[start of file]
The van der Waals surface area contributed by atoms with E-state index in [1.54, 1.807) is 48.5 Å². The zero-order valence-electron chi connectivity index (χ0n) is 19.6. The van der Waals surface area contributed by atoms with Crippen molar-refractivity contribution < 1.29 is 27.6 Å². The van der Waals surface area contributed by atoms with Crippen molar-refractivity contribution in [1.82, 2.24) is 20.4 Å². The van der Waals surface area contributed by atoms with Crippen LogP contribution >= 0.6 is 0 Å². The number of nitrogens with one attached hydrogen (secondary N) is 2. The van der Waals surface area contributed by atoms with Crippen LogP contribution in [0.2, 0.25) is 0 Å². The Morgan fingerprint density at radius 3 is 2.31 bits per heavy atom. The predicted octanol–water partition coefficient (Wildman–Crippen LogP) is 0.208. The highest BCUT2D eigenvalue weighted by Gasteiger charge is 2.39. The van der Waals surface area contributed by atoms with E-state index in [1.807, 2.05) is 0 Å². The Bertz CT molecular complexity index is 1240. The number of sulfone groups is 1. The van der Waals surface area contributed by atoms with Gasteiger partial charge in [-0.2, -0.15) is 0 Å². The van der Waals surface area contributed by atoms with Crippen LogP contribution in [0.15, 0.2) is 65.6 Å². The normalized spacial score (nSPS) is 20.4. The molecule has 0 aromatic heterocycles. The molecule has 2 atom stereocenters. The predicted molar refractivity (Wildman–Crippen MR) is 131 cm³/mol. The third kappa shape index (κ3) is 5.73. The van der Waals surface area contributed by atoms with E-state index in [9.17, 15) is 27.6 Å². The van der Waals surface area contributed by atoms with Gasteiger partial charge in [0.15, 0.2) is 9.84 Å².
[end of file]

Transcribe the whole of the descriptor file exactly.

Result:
The van der Waals surface area contributed by atoms with E-state index in [1.54, 1.807) is 48.5 Å². The zero-order valence-electron chi connectivity index (χ0n) is 19.6. The van der Waals surface area contributed by atoms with Crippen molar-refractivity contribution < 1.29 is 27.6 Å². The van der Waals surface area contributed by atoms with Crippen molar-refractivity contribution in [1.82, 2.24) is 20.4 Å². The van der Waals surface area contributed by atoms with Crippen LogP contribution >= 0.6 is 0 Å². The number of nitrogens with one attached hydrogen (secondary N) is 2. The van der Waals surface area contributed by atoms with Crippen LogP contribution in [0.2, 0.25) is 0 Å². The Morgan fingerprint density at radius 3 is 2.31 bits per heavy atom. The predicted octanol–water partition coefficient (Wildman–Crippen LogP) is 0.208. The highest BCUT2D eigenvalue weighted by Gasteiger charge is 2.39. The van der Waals surface area contributed by atoms with E-state index in [1.807, 2.05) is 0 Å². The Bertz CT molecular complexity index is 1240. The number of sulfone groups is 1. The van der Waals surface area contributed by atoms with Gasteiger partial charge in [-0.2, -0.15) is 0 Å². The van der Waals surface area contributed by atoms with Crippen LogP contribution in [0.15, 0.2) is 65.6 Å². The normalized spacial score (nSPS) is 20.4. The molecule has 0 aromatic heterocycles. The molecule has 2 atom stereocenters. The predicted molar refractivity (Wildman–Crippen MR) is 131 cm³/mol. The third kappa shape index (κ3) is 5.73. The van der Waals surface area contributed by atoms with E-state index in [9.17, 15) is 27.6 Å². The van der Waals surface area contributed by atoms with Gasteiger partial charge in [0.15, 0.2) is 9.84 Å².